The role of district nursing: perspectives of cancer patients and their carers before and after hospital discharge

Authors

  • K.A. LUKER BNURS, PHD, RGN, HV, NDN, FMEDSCI ,

    DEAN OF SCHOOL , Corresponding author
    1. School of Nursing, Midwifery and Health Visiting, University of Manchester, Manchester, UK
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  • K. WILSON BA, PHD, RGN ,

    RESEARCH ASSOCIATE
    1. School of Nursing, Midwifery and Health Visiting, University of Manchester, Manchester, UK
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  • B. PATEMAN MA, MPHIL, RGN, NDN, DNT ,

    LECTURER
    1. School of Nursing, Midwifery and Health Visiting, University of Manchester, Manchester, UK
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  • K. BEAVER BA, PHD, RGN

    MEDICAL RESEARCH COUNCIL POSTDOCTORAL RESEARCH FELLOW
    1. School of Nursing, Midwifery and Health Visiting, University of Manchester, Manchester, UK
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Karen A. Luker, School of Nursing, Midwifery and Health Visiting, University of Manchester, Coupland III Building, Oxford Road, Manchester M13 9 PL, UK (e-mail: Karen.luker@man.ac.uk).

Abstract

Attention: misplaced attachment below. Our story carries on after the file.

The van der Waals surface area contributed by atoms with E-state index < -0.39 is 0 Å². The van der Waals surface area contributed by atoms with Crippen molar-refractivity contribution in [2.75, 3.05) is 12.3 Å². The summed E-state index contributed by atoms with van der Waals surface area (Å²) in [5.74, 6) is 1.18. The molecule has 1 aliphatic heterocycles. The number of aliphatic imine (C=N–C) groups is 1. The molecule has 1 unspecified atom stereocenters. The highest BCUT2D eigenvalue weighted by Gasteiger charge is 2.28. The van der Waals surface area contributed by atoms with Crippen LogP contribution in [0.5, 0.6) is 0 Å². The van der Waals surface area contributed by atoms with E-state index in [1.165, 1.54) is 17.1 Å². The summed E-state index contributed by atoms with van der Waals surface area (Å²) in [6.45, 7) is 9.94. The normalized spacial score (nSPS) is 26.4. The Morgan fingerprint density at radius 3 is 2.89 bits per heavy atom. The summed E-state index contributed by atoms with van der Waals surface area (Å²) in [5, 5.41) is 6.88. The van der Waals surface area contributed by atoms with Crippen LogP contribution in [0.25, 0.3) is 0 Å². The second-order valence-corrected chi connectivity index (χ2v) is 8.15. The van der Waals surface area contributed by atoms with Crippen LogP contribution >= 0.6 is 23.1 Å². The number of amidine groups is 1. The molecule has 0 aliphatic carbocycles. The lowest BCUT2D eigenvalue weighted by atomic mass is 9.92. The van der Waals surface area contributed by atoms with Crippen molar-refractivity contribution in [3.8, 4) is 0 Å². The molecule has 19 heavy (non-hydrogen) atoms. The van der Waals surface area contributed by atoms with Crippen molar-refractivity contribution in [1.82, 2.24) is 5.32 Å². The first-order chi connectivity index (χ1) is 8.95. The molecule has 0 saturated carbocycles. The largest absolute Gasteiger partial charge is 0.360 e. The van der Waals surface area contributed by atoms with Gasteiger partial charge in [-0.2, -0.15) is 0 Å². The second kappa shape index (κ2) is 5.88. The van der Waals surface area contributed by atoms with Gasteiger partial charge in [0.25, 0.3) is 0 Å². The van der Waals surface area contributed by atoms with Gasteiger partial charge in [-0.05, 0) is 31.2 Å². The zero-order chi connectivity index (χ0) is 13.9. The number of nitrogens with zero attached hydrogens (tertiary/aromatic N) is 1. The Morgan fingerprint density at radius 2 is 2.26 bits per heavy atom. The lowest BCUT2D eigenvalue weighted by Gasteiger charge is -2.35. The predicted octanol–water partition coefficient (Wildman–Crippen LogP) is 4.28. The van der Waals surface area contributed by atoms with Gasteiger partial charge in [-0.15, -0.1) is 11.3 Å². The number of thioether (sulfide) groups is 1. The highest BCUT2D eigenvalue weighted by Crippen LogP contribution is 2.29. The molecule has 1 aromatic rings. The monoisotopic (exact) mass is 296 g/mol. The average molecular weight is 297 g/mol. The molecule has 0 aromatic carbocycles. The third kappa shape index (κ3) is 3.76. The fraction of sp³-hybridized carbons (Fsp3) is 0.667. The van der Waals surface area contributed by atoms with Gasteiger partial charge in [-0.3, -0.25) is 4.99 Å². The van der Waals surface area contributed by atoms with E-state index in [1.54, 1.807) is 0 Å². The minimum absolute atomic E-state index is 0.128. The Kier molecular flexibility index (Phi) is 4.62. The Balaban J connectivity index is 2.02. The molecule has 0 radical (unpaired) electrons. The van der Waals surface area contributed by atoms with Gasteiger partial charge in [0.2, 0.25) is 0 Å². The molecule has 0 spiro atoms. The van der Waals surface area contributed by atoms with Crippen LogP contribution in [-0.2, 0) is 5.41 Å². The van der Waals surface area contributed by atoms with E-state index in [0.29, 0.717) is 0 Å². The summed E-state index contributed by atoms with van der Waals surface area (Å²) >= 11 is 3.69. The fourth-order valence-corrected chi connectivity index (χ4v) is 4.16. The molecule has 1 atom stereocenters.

The role of the district nurse (DN) is difficult to define. Knowledge about the perspectives of patients with cancer, and their informal carers, on the roles of DNs and community services is lacking. The aim of this study is to identify the roles of DNs and community services as perceived by patients with cancer and their carers before and after hospital discharge. Seventy-one pre- and post-discharge conversational interviews were conducted with cancer patients and carers, and analysed thematically. Some interviewees lacked knowledge about services, were confused about differential roles and/or held stereotypical views. Some failed to disclose needs to services, received insufficient support or experienced unnecessary and inconvenient visits. Patients with few or no physical care needs were surprised to receive DN visits. Those receiving personal care from agency carers expressed dissatisfaction. Cancer patients and carers may benefit from post-discharge/ongoing assessment by DNs. However, effectiveness could be inhibited by limited disclosure caused by confusion, stereotyping, negative experiences and ideas that other patients have greater needs. Information might diminish these factors but, first, services need to clarify their roles. Organization and delivery of personal care services varies locally and DNs provide personal care during terminal illness. Community services should perform intra- and interservice clarification before publicizing differential roles to cancer patients and carers. This might facilitate disclosure of need to DNs. Patient and carer needs for information on service roles, and patients’ preferred roles in self-care are under-researched.

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